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Andy Clark

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Time once more for a look at the animal kingdom and our interactions with the countless species that share our planet. Today's photos include Iranian dog owners under pressure, a bloom of mayflies, Kim Jong-un visiting Breeding Station No. 621, animals fleeing recent fires and floods, and a dachshund receiving acupuncture therapy. These images and many others are part of this roundup of animals in the news from recent weeks, seen from the perspectives of their human observers, companions, captors, and caretakers, part of an ongoing series on animals in the news. [38 photos]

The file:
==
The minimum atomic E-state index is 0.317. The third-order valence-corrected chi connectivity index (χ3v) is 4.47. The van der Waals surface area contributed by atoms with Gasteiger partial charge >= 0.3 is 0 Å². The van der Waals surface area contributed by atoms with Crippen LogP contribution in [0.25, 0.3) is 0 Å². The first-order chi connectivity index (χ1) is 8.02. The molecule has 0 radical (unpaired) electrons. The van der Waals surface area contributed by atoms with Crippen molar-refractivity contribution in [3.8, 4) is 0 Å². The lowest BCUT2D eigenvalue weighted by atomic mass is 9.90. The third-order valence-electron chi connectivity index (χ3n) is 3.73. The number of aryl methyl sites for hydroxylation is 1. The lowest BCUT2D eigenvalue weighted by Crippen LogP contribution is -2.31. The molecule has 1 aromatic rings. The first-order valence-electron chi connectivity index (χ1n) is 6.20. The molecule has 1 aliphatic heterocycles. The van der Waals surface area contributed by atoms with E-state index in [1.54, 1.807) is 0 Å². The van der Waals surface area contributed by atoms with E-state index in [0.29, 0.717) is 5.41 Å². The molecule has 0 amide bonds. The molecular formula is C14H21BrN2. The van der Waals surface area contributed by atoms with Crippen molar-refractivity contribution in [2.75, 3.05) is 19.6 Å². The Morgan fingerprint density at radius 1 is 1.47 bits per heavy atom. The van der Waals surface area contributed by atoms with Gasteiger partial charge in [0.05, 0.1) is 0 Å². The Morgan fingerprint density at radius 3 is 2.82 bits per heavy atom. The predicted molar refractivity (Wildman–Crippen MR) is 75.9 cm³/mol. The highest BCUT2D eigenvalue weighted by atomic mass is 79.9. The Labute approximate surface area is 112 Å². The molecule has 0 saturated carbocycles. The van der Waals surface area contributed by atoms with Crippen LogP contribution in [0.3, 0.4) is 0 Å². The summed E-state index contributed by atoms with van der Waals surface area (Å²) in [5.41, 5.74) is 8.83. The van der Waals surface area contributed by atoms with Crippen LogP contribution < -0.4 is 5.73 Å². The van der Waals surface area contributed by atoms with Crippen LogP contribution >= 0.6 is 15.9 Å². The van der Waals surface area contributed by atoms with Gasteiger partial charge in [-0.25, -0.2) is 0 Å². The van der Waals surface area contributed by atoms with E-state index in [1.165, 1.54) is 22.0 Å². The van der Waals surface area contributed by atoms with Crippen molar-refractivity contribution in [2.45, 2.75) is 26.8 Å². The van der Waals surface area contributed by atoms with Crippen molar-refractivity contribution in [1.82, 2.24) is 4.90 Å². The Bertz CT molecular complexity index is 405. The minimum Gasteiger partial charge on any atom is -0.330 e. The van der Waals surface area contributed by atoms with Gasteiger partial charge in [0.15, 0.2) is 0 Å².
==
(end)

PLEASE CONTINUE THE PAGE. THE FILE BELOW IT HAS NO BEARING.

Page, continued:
James Hyslop, a Scientific Specialist at Christie's auction house holds a complete sub-fossilised elephant bird egg on March 27, 2013 in London, England. The massive egg, from the now-extinct elephant bird sold for $101,813 at Christie's "Travel, Science and Natural History" sale, on April 24, 2013 in London. Elephant birds were wiped out several hundred years ago. The egg, laid on the island of Madagascar, is believed to date back before the 17th century. (Oli Scarff/Getty Images)